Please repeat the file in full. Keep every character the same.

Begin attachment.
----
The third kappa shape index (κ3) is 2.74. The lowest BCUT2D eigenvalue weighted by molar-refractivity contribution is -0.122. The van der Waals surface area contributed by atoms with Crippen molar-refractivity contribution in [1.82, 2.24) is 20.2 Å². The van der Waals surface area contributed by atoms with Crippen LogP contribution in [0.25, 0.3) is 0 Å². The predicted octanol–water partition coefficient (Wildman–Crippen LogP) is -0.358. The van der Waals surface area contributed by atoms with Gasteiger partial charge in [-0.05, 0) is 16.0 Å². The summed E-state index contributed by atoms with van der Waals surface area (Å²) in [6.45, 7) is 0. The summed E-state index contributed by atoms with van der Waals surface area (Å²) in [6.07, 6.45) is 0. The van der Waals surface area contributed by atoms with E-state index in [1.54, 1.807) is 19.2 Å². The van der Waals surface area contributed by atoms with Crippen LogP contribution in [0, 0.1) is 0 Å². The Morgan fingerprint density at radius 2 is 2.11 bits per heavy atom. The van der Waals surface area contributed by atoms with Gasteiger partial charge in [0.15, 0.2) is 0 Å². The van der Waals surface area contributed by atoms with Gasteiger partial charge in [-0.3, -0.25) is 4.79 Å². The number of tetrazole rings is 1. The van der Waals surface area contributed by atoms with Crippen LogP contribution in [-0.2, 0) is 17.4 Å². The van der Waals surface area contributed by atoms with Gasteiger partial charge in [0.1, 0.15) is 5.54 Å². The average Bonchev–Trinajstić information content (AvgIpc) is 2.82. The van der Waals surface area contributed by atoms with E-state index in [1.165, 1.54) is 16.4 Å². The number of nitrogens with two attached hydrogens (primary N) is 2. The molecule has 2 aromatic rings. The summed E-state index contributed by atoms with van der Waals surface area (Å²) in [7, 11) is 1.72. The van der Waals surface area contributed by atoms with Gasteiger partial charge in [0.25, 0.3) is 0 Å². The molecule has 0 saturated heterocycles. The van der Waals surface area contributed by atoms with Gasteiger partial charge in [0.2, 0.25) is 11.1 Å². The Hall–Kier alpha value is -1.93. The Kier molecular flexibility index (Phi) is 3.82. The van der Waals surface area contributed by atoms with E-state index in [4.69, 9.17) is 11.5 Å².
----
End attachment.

The third kappa shape index (κ3) is 2.74. The lowest BCUT2D eigenvalue weighted by molar-refractivity contribution is -0.122. The van der Waals surface area contributed by atoms with Crippen molar-refractivity contribution in [1.82, 2.24) is 20.2 Å². The van der Waals surface area contributed by atoms with Crippen LogP contribution in [0.25, 0.3) is 0 Å². The predicted octanol–water partition coefficient (Wildman–Crippen LogP) is -0.358. The van der Waals surface area contributed by atoms with Gasteiger partial charge in [-0.05, 0) is 16.0 Å². The summed E-state index contributed by atoms with van der Waals surface area (Å²) in [6.45, 7) is 0. The summed E-state index contributed by atoms with van der Waals surface area (Å²) in [6.07, 6.45) is 0. The van der Waals surface area contributed by atoms with E-state index in [1.54, 1.807) is 19.2 Å². The van der Waals surface area contributed by atoms with Crippen LogP contribution in [0, 0.1) is 0 Å². The Morgan fingerprint density at radius 2 is 2.11 bits per heavy atom. The van der Waals surface area contributed by atoms with Gasteiger partial charge in [0.15, 0.2) is 0 Å². The van der Waals surface area contributed by atoms with Gasteiger partial charge in [-0.3, -0.25) is 4.79 Å². The number of tetrazole rings is 1. The van der Waals surface area contributed by atoms with Crippen LogP contribution in [-0.2, 0) is 17.4 Å². The van der Waals surface area contributed by atoms with Gasteiger partial charge in [0.1, 0.15) is 5.54 Å². The average Bonchev–Trinajstić information content (AvgIpc) is 2.82. The van der Waals surface area contributed by atoms with E-state index in [1.165, 1.54) is 16.4 Å². The number of nitrogens with two attached hydrogens (primary N) is 2. The molecule has 2 aromatic rings. The summed E-state index contributed by atoms with van der Waals surface area (Å²) in [7, 11) is 1.72. The van der Waals surface area contributed by atoms with Gasteiger partial charge in [0.25, 0.3) is 0 Å². The molecule has 0 saturated heterocycles. The van der Waals surface area contributed by atoms with Gasteiger partial charge in [0.2, 0.25) is 11.1 Å². The Hall–Kier alpha value is -1.93. The Kier molecular flexibility index (Phi) is 3.82. The van der Waals surface area contributed by atoms with E-state index in [4.69, 9.17) is 11.5 Å².